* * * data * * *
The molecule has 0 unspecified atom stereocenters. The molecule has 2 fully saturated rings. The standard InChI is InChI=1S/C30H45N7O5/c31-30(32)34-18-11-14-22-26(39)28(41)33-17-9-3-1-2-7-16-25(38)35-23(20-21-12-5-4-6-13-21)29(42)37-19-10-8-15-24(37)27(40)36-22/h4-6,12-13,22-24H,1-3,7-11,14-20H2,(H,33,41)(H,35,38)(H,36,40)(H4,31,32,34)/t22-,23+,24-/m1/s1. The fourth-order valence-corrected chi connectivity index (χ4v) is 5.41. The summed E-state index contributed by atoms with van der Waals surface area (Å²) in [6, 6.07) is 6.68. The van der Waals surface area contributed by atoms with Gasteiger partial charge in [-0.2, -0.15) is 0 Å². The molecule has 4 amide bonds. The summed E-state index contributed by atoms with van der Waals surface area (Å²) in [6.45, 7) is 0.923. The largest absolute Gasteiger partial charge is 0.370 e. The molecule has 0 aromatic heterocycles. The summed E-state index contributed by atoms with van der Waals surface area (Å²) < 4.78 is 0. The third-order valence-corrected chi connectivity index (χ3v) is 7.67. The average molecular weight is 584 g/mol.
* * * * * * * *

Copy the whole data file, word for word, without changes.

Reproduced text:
The molecule has 0 unspecified atom stereocenters. The molecule has 2 fully saturated rings. The standard InChI is InChI=1S/C30H45N7O5/c31-30(32)34-18-11-14-22-26(39)28(41)33-17-9-3-1-2-7-16-25(38)35-23(20-21-12-5-4-6-13-21)29(42)37-19-10-8-15-24(37)27(40)36-22/h4-6,12-13,22-24H,1-3,7-11,14-20H2,(H,33,41)(H,35,38)(H,36,40)(H4,31,32,34)/t22-,23+,24-/m1/s1. The fourth-order valence-corrected chi connectivity index (χ4v) is 5.41. The summed E-state index contributed by atoms with van der Waals surface area (Å²) in [6, 6.07) is 6.68. The van der Waals surface area contributed by atoms with Gasteiger partial charge in [-0.2, -0.15) is 0 Å². The molecule has 4 amide bonds. The summed E-state index contributed by atoms with van der Waals surface area (Å²) in [6.45, 7) is 0.923. The largest absolute Gasteiger partial charge is 0.370 e. The molecule has 0 aromatic heterocycles. The summed E-state index contributed by atoms with van der Waals surface area (Å²) < 4.78 is 0. The third-order valence-corrected chi connectivity index (χ3v) is 7.67. The average molecular weight is 584 g/mol.